For the purposes of the website we are dividing the material broadly into four sections: history, documents, archaeology and Fr Patten's own writings about the foundations. There will of course be much overlapping between them. Links to each of these four sections are at the foot of this page.
Underpinning all is the scholarship of John Dickinson, pictured left, who needs no introduction to any student of medieval Walsingham. A priest and academic, fellow and chaplain of Pembroke College, Oxford, he published The Shrine of Our Lady of Walsingham in 1956 (reprinted 2011). We are indebted to his family for allowing us to reproduce the text on this site.
Another distinguished scholar interested in Walsingham's medieval history is Professor Christopher Harper-Bill, Professor of Medieval History at the University of East Anglia. He contributed a paper on the foundation and later history of the medieval shrine at the Centenary Historical Conference of the Roman Catholic National Shrine in March 1998. (see Bibliography page for details)
at present includes the Walsingham extract from Edmund
Waterton's much longer Pietas Mariana Britannica (1879). It also includes the Walsingham extract from Blomefield's 18th century History of Norfolk. The
Pilgrim Way heading on the drop-down menu leads to two well-known fairly modern accounts of
the probable route of the 'Walsingham Way' by Fr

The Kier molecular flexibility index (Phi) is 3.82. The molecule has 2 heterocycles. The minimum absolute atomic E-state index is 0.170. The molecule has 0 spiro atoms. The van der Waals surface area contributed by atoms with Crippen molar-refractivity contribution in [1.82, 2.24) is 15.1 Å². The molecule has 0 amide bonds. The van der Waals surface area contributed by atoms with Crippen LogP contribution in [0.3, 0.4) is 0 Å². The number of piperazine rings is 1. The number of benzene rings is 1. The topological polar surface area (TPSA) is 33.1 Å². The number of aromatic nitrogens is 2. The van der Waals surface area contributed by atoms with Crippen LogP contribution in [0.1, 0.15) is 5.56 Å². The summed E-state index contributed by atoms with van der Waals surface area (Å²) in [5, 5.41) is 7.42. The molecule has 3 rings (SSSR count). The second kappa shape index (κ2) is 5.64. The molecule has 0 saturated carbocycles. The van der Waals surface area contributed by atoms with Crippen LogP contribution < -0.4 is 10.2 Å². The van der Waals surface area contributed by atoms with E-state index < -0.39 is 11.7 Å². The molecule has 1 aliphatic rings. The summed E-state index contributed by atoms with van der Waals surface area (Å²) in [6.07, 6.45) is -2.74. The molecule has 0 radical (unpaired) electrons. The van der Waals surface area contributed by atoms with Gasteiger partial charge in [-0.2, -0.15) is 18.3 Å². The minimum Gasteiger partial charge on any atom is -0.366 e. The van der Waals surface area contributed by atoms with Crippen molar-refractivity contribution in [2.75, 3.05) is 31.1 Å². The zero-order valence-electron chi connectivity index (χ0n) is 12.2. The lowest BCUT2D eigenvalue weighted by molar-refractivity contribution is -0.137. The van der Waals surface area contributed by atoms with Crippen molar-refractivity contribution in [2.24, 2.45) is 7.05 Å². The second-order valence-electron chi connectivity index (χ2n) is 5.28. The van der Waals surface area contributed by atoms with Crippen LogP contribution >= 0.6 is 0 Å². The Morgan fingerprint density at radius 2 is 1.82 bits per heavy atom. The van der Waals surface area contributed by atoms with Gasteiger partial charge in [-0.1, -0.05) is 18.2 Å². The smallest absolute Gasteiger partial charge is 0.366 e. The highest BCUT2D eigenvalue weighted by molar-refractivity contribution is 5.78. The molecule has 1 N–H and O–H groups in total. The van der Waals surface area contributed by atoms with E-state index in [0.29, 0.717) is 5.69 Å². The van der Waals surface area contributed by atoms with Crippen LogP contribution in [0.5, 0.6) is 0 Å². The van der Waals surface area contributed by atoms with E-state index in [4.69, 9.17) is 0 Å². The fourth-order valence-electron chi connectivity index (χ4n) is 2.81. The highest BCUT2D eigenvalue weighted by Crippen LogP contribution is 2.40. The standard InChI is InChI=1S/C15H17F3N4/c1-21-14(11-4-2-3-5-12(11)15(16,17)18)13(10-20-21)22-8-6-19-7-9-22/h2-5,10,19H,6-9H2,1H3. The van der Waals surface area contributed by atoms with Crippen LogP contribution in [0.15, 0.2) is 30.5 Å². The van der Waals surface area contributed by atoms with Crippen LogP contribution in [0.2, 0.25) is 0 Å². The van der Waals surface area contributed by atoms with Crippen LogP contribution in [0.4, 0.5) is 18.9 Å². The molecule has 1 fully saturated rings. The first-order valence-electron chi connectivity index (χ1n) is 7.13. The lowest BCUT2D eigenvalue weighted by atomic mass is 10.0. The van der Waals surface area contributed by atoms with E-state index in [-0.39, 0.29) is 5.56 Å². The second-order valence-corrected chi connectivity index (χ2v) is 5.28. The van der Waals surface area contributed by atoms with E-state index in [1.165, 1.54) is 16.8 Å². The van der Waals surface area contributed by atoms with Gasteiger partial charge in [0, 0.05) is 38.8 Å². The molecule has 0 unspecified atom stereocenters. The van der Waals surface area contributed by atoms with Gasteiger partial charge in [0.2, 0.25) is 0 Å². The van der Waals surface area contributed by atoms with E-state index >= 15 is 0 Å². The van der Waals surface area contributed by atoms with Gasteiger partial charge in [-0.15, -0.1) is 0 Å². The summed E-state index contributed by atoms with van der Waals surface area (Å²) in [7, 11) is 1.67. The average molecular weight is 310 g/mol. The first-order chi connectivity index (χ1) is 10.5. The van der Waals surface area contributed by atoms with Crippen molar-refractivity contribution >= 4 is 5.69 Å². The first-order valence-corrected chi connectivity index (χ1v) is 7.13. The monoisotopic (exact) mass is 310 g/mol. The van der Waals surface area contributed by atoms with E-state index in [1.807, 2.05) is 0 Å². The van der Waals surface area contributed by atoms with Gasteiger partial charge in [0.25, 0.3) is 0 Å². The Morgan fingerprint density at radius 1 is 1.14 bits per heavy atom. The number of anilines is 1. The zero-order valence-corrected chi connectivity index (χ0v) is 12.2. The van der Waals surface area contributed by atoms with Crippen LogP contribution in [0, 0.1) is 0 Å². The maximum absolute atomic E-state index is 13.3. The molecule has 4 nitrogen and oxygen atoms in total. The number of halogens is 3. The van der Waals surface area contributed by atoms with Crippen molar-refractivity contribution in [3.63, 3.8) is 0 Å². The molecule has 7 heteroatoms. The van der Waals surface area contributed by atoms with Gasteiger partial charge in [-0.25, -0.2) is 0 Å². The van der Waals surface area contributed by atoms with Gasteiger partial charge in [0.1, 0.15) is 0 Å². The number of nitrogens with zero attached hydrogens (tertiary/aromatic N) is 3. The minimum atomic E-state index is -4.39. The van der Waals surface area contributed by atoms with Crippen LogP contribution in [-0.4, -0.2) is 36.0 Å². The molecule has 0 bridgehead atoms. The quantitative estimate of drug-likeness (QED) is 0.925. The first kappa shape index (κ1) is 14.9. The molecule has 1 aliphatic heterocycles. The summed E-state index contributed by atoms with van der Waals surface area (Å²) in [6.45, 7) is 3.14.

Ibbott (1969) and Leonard Whatmore (1973).
Fr Patten had a great interest in history and archaeology. He collected a mass of material for a history of the mediæval priory in Walsingham, but he only managed to produce a sketchy Chronicle which appeared in instalments in Our Lady’s Mirror between 1936 and 1939. This contained in chronological sequence every reference to medieval Walsingham that he had found over the years, coupled with other events recorded in the old documents and books that had attracted his antiquarian attention.
These instalments are bound up with one of the sets of Our Lady's Mirror now kept in the archives. The series - having reached the year 1471 - ended in 1939 because of the War and was not continued thereafter.
If you are interested in the medieval history, revisit this section from time to time. It is being compiled in parallel with the main work on the archives, so should have a steady flow of uploaded publications, documents and photographs.